5 Money Transfer Technologies And Their Risks
New technology continues to make life easier. Everything from shopping, to keeping up with friends, to watching your favorite TV shows have all been digitized for convenience. Unfortunately, when it comes to transferring money through cell phones, social media and other less traditional methods, convenience comes with potential risks. Protect your funds and personal information by knowing the drawbacks to each method and the security measures that can protect you. (For related reading, also check out Paying Online: A How-To Guide)
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Alternative Payment Services
There are several websites that allow buyers and sellers to transfer money through email to avoid revealing bank account and credit card information online. By 2013, it is predicted that one-third of online payments will be made using one of these websites. PayPal, the most popular of these sites, hosts more than 87 million personal and business accounts. It touts itself as "The faster, safer way to pay and get paid online."
Although the website has an extensive online security center and fraud-prevention measures, transfers are not foolproof. Issues such as hacked accounts, phishing scams and identity theft are a source of concern. Experts advise consumers to link websites like PayPal to a credit card instead of a debit card or checking account, as credit cards offer better protection if financial information is stolen or if a seller dispute occurs.
Mobile Magnetic Stripe Readers
Busy individuals, particularly small business owners, can benefit from mobile applications that allow them to swipe credit cards on small scanners that can attach to smart phones. Companies such as Square faced criticism over the security of these devices, which led to a major overhaul of the infrastructure and delays in shipping. The end result was increased measures to protect users from fraud and chargebacks during transactions.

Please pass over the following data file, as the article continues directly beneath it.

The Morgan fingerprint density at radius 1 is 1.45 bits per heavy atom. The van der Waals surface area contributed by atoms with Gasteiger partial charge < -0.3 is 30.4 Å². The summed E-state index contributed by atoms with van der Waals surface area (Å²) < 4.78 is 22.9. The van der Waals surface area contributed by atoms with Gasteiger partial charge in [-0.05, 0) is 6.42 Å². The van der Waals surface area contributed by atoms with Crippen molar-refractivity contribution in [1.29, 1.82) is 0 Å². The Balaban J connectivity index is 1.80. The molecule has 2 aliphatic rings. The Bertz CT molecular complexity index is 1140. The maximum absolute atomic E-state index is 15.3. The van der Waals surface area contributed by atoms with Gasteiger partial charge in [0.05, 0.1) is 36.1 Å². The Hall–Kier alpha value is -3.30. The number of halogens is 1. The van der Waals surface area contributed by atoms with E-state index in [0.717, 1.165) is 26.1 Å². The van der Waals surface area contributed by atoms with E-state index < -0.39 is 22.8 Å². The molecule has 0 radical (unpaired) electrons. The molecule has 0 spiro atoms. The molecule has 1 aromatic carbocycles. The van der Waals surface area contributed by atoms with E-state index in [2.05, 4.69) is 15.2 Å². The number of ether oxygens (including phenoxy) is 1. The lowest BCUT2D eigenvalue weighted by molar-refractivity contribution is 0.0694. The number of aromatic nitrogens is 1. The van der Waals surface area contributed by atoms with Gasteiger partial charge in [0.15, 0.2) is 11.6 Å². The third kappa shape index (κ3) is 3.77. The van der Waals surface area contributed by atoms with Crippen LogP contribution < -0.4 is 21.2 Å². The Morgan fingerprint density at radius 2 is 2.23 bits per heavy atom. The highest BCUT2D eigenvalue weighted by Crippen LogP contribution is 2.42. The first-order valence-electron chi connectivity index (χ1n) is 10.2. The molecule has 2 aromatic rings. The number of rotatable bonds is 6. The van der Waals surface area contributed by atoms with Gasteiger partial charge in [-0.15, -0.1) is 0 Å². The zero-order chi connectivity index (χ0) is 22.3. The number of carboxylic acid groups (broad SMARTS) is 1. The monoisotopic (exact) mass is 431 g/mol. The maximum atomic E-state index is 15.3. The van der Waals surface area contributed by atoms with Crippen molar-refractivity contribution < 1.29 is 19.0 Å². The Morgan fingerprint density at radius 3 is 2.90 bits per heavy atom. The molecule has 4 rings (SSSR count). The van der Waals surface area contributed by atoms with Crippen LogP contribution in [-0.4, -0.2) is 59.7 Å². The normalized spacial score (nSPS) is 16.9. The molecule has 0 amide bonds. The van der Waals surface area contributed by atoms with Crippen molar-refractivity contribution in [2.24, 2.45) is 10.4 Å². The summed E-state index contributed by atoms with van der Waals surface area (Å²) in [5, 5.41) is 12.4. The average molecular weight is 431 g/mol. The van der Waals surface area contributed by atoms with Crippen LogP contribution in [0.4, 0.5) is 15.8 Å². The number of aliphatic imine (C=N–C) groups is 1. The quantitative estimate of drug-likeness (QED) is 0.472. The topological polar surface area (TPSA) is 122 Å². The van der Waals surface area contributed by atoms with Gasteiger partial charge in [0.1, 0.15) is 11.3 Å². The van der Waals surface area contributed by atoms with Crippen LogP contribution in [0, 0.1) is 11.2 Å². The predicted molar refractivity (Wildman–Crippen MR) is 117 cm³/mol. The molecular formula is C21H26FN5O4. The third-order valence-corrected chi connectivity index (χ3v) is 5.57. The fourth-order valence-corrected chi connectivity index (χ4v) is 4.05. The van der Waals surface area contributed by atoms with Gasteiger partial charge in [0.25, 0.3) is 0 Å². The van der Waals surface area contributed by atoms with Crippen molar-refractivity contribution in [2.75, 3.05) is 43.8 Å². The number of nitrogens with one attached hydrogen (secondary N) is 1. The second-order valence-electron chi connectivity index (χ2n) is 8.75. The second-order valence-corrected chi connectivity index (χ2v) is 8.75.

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The use of text messages to transfer money hit a fevered pitch in January 2010, when the American Red Cross used the technology to raise over $22 million in hurricane relief funds for Haiti. While the successful campaign was commended, it also raised questions about the safety of donating money via mobile phones. Scammers can take advantage of this tool by instructing people to text money to illegitimate numbers. To be safe, check the organization's website to verify that the number you are texting is associated with the cause you want to support.
As on-the-go digital money transfers continue to increase, we could soon see the cell phone replace the wallet. In March 2010, PayPal released an iPhone application that allows users to send and receive money by simply bumping their smart phones together. The company countered concerns about the risks of using the program by offering a 100% protection guarantee from unauthorized payments due to lost phones and compromised PINs. The application also requires users to enter a secure username and password before accessing it.
Those that dislike trips to the bank can now deposit checks from anywhere. Many smart phone applications allow customers to take a photo of the front and back of a check and download it into their account. Banks that accept remote checks say the process is secure, but critics have raised concerns about what happens if a phone is stolen or if financial information is intercepted. The checks are not stored on the phone, and the data is encrypted as it goes from the cell phone to the bank's computer system. The paper checks should be voided and shredded once the transaction is complete.
The Bottom Line
If used in a smart manner, money transfer technology can be a way to save time on financial transactions. The best way to protect your money and personal information is to do research on the products that you use. Only do business with reputable companies that have strong security safeguards in place. As an added precaution, do not save financial data on websites, as any site is vulnerable to attacks.